Money makes the world go ‘round. This cliché was hardly appropriate in the early days of cybercrime. Hacking was driven by pride, competition, attention, and, ultimately, ego. The picture of the typical hacker could be taken right out of a scene from the movie Revenge of the Nerds: a disheveled, bespectacled, young male sitting in front of a computer at 3 a.m. clicking away on the keyboard, surrounded by scattered piles of laundry and junk-food wrappers. While that picture still accurately depicts some of players in the hacking world, it is a rapidly shrinking minority.
Now, hacking is very much a for-profit venture. I recently heard a presentation by Andreas Antonopolous of Nemertes Research. Andreas attempted to quantify the black market in online identity theft. While no perfect model exists, he estimated that the market capitalization of the identity theft economy is greater than that of some of the world’s largest cyber-security corporations, reaching as high as $7 billion.
The profitability of Internet crime is not news. But the manner in which that profit is being made is constantly evolving. Roughly 10 years ago, former Attorney General Janet Reno spoke of the possibility of organized crime entering the cybercrime arena. That possibility is now a reality.
With so little overhead or other costs, cybercrime pays well, and is therefore becoming a source of revenue for more than just the lonely hacker. But perhaps more alluring than the profit margin is the fact that with a broadband wireless connection, cybercrime can be perpetrated from the comforts of the home, the beautiful beaches of the Caribbean, or the protected confines of countries that do not always jump at the chance of cooperating with law enforcement when cybercrime is involved.
It is not possible to shrink the Caribbean beaches (nor would that be very popular), but there are fewer countries providing a haven for cybercriminals. A rapid-response system is already in place among law enforcement agencies in a number of countries. This system ensures that evidence is quickly preserved, allowing time-sensitive investigations to continue even when investigative leads point across international borders. This international network has permitted law enforcement to investigate and prosecute some of the most sophisticated crimes, and there should be no mistake: Cybercrime is getting more sophisticated.
The new cybercriminals are not necessarily more sophisticated in their hacking, phishing, social engineering, or botnet schemes -- albeit there have been advances in each. Instead, the truly sophisticated cybercriminals are combining all of the above methods. New cybercriminals are using social engineering to determine the people most likely to respond to a phishing email, and then targeting those same individuals, often by sending an email from a hacked account. Imagine when an employee in “accounts payable” of a Fortune 50 company receives an email appearing to come from a client’s email account that is asking for some clarification regarding bank account and routing numbers. Such an email has a much greater chance of success than an email supposedly coming from Citibank, sent to someone that does not have an account with Citibank.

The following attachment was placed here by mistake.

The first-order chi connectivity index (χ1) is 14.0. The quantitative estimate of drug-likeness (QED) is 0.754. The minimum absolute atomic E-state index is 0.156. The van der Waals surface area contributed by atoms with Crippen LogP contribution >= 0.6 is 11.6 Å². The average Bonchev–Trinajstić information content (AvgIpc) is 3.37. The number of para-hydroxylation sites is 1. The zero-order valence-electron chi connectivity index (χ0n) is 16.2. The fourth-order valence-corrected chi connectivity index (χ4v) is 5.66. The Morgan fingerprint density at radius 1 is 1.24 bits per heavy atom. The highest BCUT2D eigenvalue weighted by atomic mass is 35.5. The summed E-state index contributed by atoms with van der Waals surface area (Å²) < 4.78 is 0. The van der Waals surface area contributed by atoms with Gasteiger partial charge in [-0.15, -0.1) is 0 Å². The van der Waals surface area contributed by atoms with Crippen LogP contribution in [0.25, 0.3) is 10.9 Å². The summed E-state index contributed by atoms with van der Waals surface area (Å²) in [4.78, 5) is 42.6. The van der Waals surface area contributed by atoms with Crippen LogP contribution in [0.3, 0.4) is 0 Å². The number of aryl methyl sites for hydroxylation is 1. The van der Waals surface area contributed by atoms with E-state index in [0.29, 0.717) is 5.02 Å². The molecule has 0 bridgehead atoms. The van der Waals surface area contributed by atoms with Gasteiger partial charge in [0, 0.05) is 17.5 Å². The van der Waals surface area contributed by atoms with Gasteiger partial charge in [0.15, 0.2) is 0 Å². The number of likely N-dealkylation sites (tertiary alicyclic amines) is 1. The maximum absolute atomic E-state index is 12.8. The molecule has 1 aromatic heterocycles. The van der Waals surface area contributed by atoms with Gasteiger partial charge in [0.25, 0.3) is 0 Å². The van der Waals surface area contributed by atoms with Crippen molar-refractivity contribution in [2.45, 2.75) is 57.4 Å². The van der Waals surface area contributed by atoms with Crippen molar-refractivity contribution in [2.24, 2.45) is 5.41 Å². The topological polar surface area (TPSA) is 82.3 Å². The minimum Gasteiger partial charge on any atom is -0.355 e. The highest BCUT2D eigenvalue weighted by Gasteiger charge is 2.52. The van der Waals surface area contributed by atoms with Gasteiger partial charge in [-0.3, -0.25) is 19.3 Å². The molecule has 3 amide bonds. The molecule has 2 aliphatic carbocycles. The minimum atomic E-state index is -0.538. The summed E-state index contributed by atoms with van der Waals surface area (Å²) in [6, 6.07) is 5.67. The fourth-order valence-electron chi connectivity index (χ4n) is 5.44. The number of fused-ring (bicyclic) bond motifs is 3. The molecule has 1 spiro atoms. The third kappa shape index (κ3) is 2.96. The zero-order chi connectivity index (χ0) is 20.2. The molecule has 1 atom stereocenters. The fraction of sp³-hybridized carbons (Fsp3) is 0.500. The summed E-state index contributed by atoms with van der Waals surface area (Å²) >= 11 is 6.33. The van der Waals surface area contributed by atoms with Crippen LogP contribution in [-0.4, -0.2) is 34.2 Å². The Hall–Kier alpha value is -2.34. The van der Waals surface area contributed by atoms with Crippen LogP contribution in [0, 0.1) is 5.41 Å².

Given this sophistication, I am often asked: “How will law enforcement keep up?” My response is always the same: Law enforcement has tremendous tools and resources at its disposal and has prioritized cybercrime. But as the crimes become more sophisticated, law enforcement resources alone will not suffice. So I always follow-up with this caveat: A safe and secure cyber world requires cooperation between law enforcement and private industry. As obvious as this may be, it often falls on deaf ears.
Recent surveys conducted by cybercrime research institutions suggest that less than 30 percent of cybercrime is reported by major corporations. I have heard estimates that put the number much lower, closer to 5 percent. And when I speak to corporate representatives, I am often told that being a victim of cybercrime is simply one of the “costs of doing business.”
This attitude cannot be sustained. While a number of industries actively cooperate in investigations and assist law enforcement in tracking criminal activity, the fact is that some industries seek to hide, rather than report, cyber-intrusions. The most basic, and perhaps the most important, element of cooperation is quick notification of a hack, breach, or other cybercrime. Without such notification, even if law enforcement uncovers the crime through other means, the subsequent investigation will be handicapped. In a field where evidence of an IP or MAC address is often wiped within minutes, timely notification of a crime is critical.
Notwithstanding the current under-reporting, there are signs that positive changes may be in the works. A majority of states now have legislation requiring businesses to provide prompt notification of breaches that involve personal data. As companies report a greater number of these breaches, the perceived stigma of such a breach will lessen. Once companies accept that -- just like all banks report armed robbery -- all companies should report cyber breaches, investigations of such breaches will begin earlier and have greater success.
One thing is certain: Law enforcement can only investigate or prosecute a crime that it is aware of. Recent prosecutions demonstrate that once law enforcement is informed of specific cybercrimes, even those involving the most sophisticated international schemes, arrests and convictions often follow.
— Erez Liebermann, Assistant U.S. Attorney, cybercrime prosecutor